/ 24 October 2022

We quit, says the Netherlands of fossil fuel agreement

Robjetten Afp
Pullout: Rob Jetten, Holland’s environment and energy minister, said it would withdraw from the deal over climate change concerns.

The Netherlands will withdraw from a recently renegotiated 52-nation deal on fossil fuels because of climate change concerns, the environment and energy ministry said this week.

In June, the European Union struck a compromise deal to update the decades-old Energy Charter Treaty, which governs cross-border energy trading and investment. The treaty, involving 52 nations mainly from Central Asia and Europe, was initially signed in 1994 to protect energy investments in volatile ex-Soviet countries.

The EU had pushed to rejig the deal to halt legal action from investors and companies that could jeopardise ambitious climate goals. 

The compromise deal, struck in June after two years of talks, allows for new fossil fuel investments to be excluded from protections and institutes a 10-year phase-out period for protections on existing investments.

Climate groups had slammed the loopholes left in the update and said they could put efforts to curb global heating at risk.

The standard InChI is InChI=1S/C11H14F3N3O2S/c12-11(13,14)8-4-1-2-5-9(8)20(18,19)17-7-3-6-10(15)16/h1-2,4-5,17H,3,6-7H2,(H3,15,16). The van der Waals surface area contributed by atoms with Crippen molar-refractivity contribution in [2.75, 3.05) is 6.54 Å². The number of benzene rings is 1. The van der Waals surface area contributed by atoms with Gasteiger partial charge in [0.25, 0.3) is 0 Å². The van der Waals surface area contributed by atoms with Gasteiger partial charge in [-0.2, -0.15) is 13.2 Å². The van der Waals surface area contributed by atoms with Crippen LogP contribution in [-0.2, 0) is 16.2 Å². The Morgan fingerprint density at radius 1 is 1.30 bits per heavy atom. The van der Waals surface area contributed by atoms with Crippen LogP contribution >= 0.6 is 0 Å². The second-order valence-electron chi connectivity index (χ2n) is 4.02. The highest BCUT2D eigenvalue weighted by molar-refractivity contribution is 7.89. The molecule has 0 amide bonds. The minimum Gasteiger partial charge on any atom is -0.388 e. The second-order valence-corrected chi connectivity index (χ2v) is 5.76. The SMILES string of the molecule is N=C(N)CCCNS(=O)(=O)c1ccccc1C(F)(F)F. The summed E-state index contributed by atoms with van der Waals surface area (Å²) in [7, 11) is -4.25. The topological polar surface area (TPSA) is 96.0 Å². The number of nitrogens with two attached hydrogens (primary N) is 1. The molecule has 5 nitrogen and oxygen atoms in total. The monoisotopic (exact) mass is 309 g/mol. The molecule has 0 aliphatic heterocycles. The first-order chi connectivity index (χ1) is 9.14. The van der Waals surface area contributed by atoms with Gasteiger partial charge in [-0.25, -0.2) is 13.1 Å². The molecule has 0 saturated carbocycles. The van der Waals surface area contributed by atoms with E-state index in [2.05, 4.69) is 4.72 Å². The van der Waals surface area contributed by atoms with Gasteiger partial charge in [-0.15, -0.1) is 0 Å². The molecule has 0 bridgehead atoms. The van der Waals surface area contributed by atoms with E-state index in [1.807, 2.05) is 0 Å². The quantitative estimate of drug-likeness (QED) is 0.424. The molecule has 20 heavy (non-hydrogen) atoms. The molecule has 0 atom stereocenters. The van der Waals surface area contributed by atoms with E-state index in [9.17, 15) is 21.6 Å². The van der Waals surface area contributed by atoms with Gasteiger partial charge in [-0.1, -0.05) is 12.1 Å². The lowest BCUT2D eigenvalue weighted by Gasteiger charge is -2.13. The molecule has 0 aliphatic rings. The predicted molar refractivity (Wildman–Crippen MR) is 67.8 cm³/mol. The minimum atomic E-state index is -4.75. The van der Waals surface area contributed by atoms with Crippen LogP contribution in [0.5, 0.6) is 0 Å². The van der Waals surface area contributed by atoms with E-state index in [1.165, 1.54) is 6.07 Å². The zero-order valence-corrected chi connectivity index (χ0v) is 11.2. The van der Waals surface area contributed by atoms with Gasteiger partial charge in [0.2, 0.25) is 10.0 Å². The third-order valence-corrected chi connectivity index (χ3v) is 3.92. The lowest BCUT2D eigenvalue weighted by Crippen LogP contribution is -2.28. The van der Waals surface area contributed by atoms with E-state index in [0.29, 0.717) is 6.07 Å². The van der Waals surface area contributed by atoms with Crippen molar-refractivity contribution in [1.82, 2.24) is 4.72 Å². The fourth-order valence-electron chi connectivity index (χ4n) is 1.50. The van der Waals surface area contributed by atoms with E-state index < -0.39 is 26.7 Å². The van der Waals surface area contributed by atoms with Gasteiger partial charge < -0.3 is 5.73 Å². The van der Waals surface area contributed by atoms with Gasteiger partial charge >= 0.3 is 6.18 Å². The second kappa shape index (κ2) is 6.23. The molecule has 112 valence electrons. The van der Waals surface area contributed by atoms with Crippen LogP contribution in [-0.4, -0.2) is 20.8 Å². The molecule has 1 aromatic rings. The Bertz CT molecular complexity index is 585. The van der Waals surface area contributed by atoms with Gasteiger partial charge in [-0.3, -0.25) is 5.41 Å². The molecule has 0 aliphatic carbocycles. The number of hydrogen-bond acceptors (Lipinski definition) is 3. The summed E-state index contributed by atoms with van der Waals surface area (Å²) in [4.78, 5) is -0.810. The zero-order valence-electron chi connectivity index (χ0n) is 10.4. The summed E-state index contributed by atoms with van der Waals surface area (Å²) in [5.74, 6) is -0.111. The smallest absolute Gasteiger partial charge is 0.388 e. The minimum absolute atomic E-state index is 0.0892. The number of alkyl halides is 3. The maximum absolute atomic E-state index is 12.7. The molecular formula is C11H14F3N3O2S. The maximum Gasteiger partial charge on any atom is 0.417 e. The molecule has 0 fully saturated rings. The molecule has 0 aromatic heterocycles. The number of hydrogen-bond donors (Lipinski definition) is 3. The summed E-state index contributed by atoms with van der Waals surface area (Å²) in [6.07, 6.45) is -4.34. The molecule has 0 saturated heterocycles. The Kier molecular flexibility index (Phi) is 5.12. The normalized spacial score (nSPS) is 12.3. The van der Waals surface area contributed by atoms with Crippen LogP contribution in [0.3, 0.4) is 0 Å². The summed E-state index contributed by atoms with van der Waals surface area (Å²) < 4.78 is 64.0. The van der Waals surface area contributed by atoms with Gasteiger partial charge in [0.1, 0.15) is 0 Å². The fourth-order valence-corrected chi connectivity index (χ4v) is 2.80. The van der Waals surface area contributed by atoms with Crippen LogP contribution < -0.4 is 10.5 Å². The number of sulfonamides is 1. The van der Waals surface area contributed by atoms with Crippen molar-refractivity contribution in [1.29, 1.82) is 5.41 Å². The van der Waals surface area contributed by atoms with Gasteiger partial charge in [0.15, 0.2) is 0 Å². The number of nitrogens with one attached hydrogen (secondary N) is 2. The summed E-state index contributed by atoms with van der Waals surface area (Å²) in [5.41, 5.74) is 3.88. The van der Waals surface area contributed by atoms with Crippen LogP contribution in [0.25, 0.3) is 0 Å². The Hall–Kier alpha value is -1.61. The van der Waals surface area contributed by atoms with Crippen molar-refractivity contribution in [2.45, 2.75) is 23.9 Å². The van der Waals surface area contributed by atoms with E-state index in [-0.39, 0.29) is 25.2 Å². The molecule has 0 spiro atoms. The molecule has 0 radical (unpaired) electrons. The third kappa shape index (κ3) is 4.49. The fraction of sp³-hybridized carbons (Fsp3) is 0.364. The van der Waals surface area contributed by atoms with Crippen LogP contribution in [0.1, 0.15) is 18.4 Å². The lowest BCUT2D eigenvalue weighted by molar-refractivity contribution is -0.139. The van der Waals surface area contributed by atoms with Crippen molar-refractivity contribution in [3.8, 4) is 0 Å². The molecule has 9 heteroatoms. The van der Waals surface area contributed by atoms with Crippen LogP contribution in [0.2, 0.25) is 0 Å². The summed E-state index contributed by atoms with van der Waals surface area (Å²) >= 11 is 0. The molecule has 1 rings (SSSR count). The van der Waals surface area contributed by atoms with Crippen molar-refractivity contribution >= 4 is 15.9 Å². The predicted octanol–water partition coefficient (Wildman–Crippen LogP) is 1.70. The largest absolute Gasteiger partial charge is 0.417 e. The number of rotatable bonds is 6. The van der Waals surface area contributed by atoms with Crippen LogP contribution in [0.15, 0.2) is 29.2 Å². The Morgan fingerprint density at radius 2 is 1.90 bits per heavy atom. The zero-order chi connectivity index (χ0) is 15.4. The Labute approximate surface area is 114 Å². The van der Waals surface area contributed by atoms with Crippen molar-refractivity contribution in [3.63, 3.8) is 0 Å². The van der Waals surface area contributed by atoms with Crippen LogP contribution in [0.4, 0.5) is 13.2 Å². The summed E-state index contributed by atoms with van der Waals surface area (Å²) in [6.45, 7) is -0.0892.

Late on Tuesday, the environment and energy minister of the Netherlands, Rob Jetten, told parliament the country would withdraw from the agreement.

“The minister indicated the negotiated result cannot be reconciled with the Paris accord” on climate change, a ministry spokesperson said. “For this reason, the Netherlands, preferably with the entire EU, will withdraw” from the treaty, the spokesperson said, adding the official withdrawal date had not been set.

The compromise deal struck in June is an agreement in principle and had been due to come into force next month, if none of the signatories objected.

On the EU side, it has to be approved by the European Parliament and member states. — Agence France-Presse